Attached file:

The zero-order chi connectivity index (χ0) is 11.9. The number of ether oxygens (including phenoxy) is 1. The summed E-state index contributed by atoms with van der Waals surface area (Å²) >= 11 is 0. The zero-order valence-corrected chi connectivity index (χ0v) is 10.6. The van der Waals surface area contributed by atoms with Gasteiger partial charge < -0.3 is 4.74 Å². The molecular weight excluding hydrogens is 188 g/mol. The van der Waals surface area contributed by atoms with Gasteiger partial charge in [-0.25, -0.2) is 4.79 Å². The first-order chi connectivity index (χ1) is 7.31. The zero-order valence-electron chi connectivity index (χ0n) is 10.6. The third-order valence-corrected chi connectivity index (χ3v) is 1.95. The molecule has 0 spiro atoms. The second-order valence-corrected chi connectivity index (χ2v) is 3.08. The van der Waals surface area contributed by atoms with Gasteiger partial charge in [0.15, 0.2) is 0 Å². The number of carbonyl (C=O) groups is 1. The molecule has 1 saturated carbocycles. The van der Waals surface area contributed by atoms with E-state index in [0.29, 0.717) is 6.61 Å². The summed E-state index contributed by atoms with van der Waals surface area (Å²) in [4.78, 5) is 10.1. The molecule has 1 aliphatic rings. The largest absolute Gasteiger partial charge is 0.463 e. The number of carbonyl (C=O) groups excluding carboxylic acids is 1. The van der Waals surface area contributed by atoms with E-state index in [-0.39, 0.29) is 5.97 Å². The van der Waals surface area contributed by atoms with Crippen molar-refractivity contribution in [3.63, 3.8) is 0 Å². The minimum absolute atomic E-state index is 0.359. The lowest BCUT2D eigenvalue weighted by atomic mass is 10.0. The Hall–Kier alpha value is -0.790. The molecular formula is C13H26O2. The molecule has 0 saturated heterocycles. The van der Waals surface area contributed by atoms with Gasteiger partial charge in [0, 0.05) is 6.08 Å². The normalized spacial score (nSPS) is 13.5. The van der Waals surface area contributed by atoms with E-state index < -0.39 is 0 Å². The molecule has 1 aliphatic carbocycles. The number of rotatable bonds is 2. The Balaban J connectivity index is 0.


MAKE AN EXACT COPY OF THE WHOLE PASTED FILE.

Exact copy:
The zero-order chi connectivity index (χ0) is 11.9. The number of ether oxygens (including phenoxy) is 1. The summed E-state index contributed by atoms with van der Waals surface area (Å²) >= 11 is 0. The zero-order valence-corrected chi connectivity index (χ0v) is 10.6. The van der Waals surface area contributed by atoms with Gasteiger partial charge < -0.3 is 4.74 Å². The molecular weight excluding hydrogens is 188 g/mol. The van der Waals surface area contributed by atoms with Gasteiger partial charge in [-0.25, -0.2) is 4.79 Å². The first-order chi connectivity index (χ1) is 7.31. The zero-order valence-electron chi connectivity index (χ0n) is 10.6. The third-order valence-corrected chi connectivity index (χ3v) is 1.95. The molecule has 0 spiro atoms. The second-order valence-corrected chi connectivity index (χ2v) is 3.08. The van der Waals surface area contributed by atoms with Gasteiger partial charge in [0.15, 0.2) is 0 Å². The number of carbonyl (C=O) groups is 1. The molecule has 1 saturated carbocycles. The van der Waals surface area contributed by atoms with E-state index in [0.29, 0.717) is 6.61 Å². The summed E-state index contributed by atoms with van der Waals surface area (Å²) in [4.78, 5) is 10.1. The molecule has 1 aliphatic rings. The largest absolute Gasteiger partial charge is 0.463 e. The number of carbonyl (C=O) groups excluding carboxylic acids is 1. The van der Waals surface area contributed by atoms with E-state index in [-0.39, 0.29) is 5.97 Å². The van der Waals surface area contributed by atoms with Crippen molar-refractivity contribution in [3.63, 3.8) is 0 Å². The minimum absolute atomic E-state index is 0.359. The lowest BCUT2D eigenvalue weighted by atomic mass is 10.0. The Hall–Kier alpha value is -0.790. The molecular formula is C13H26O2. The molecule has 0 saturated heterocycles. The van der Waals surface area contributed by atoms with Gasteiger partial charge in [0, 0.05) is 6.08 Å². The normalized spacial score (nSPS) is 13.5. The van der Waals surface area contributed by atoms with E-state index < -0.39 is 0 Å². The molecule has 1 aliphatic carbocycles. The number of rotatable bonds is 2. The Balaban J connectivity index is 0.